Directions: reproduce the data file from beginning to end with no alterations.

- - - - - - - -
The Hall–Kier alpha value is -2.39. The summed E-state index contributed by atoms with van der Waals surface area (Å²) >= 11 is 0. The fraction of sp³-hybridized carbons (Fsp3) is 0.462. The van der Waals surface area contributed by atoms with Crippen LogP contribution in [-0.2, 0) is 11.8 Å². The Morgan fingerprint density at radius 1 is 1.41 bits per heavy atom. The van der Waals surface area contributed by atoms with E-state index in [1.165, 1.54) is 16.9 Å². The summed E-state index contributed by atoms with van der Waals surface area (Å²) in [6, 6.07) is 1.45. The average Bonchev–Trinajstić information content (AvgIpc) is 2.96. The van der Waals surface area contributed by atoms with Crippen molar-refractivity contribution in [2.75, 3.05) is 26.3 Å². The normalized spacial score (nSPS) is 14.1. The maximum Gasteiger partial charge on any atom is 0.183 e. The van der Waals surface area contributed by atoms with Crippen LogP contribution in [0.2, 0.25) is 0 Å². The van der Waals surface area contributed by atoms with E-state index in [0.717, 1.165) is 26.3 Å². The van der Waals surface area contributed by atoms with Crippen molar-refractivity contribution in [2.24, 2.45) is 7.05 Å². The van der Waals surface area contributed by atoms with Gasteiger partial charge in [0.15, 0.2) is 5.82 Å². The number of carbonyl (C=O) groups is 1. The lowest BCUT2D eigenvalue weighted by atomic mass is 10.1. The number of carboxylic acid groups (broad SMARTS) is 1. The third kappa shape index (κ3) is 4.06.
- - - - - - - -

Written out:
The Hall–Kier alpha value is -2.39. The summed E-state index contributed by atoms with van der Waals surface area (Å²) >= 11 is 0. The fraction of sp³-hybridized carbons (Fsp3) is 0.462. The van der Waals surface area contributed by atoms with Crippen LogP contribution in [-0.2, 0) is 11.8 Å². The Morgan fingerprint density at radius 1 is 1.41 bits per heavy atom. The van der Waals surface area contributed by atoms with E-state index in [1.165, 1.54) is 16.9 Å². The summed E-state index contributed by atoms with van der Waals surface area (Å²) in [6, 6.07) is 1.45. The average Bonchev–Trinajstić information content (AvgIpc) is 2.96. The van der Waals surface area contributed by atoms with Crippen molar-refractivity contribution in [2.75, 3.05) is 26.3 Å². The normalized spacial score (nSPS) is 14.1. The maximum Gasteiger partial charge on any atom is 0.183 e. The van der Waals surface area contributed by atoms with Crippen LogP contribution in [0.2, 0.25) is 0 Å². The van der Waals surface area contributed by atoms with E-state index in [0.717, 1.165) is 26.3 Å². The van der Waals surface area contributed by atoms with Crippen molar-refractivity contribution in [2.24, 2.45) is 7.05 Å². The van der Waals surface area contributed by atoms with Gasteiger partial charge in [0.15, 0.2) is 5.82 Å². The number of carbonyl (C=O) groups is 1. The lowest BCUT2D eigenvalue weighted by atomic mass is 10.1. The number of carboxylic acid groups (broad SMARTS) is 1. The third kappa shape index (κ3) is 4.06.